Let $X$ have the binomial $(n, p)$ distribution. We know that $E(X) = np$. We can now find $SD(X)$ as well.

Recall that to find $E(X)$ we said that as $X$ is the number of successes in $n$ independent Bernoulli $(p)$ trials,

$$ X ~ = ~ I_1 + I_2 + \cdots + I_n $$

where $I_j$ is the indicator of success on Trial $j$.

The distribution of $I_1$ is given by

value $0$ $1$
probability $(1-p)$ $p$

Hence

  • $E(I_1) = p$
  • $E(I_1^2) = 0^2(1-p) + 1^2p = p$
  • $Var(I_1) = p - p^2 = p(1-p) = pq$ where $q = 1-p$
  • $SD(I_1) = \sqrt{pq}$

Now $X$ is the sum of $n$ independent indicators, each with the same distribution as $I_1$.

So $SD(X) = \sqrt{n}\sqrt{pq} = \sqrt{npq}$.

Thus if $X$ has the binomial $(n, p)$ distribution, then $E(X) = np$ and $SD(X) = \sqrt{npq}$.

For example, if $X$ is the number of heads in 100 tosses of a coin then $X$ has the binomial $(100, 0.5)$ distribution so $E(X) = 50$ and $SD(X) = \sqrt{100 \times 0.5 \times 0.5} = 5$.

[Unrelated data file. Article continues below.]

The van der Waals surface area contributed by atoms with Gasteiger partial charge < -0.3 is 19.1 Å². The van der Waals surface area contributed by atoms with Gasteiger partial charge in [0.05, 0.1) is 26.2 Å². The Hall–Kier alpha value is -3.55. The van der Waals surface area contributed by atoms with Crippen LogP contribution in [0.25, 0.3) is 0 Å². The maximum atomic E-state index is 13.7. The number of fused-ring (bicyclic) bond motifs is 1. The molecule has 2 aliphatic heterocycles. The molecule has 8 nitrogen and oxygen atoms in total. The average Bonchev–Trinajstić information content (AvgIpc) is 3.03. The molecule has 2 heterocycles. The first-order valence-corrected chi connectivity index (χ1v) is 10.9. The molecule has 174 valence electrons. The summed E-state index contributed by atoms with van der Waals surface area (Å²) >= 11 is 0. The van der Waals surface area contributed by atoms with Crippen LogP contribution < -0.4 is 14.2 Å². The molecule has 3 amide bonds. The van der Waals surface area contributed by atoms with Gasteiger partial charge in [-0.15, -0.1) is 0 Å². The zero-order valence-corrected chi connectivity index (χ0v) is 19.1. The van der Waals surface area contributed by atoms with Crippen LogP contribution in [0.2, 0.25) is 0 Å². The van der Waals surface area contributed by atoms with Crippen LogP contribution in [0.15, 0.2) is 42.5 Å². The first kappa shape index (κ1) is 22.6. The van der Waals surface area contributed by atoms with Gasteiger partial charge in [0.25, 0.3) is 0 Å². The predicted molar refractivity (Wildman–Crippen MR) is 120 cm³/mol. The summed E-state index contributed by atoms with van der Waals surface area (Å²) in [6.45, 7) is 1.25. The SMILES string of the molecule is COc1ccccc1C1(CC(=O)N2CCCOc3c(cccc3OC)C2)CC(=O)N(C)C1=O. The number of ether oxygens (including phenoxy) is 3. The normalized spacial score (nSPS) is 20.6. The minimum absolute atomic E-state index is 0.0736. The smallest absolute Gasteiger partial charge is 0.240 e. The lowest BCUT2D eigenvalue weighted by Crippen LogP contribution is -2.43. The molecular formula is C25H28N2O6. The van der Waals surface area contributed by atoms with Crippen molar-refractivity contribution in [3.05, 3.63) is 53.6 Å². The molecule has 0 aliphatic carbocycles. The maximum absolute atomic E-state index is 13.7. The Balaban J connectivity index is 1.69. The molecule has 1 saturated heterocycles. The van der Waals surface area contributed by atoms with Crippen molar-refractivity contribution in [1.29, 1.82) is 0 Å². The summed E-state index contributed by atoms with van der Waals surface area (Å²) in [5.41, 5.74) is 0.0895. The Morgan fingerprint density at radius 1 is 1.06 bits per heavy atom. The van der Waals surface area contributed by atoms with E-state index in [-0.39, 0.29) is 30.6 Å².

The figure below shows the probability histogram of $X$. The red arrow is at $E(X) = 50$ and the red arrows are at $E(X) \pm SD(X)$, that is, at 45 and 55.

Varying $p$

The function $g(p) = pq = p(1-p)$ is a quadratic function of $p$ and is maximized at $p = 1/2$.

Since $pq \le 0.25$, we have $\sqrt{pq} \le 0.5$. We will sometimes use $0.5$ as an upper bound for $\sqrt{pq}$ if we don't know $p$.

Because of this bound, we say that the fair coin is the most variable. For example, here are the histograms of the binomial $(10, 0.5)$ and binomial $(10, 0.1)$ distributions. The latter is clearly less spread out.

SD of the Poisson

When random variables can't be easily expressed as sums, SD calculations can get complicated as they involve expectations of squares. For example, if $X$ has the Poisson $(\mu)$ distribution then we showed that $E(X) = \mu$, but the calculation of the SD is more complicated.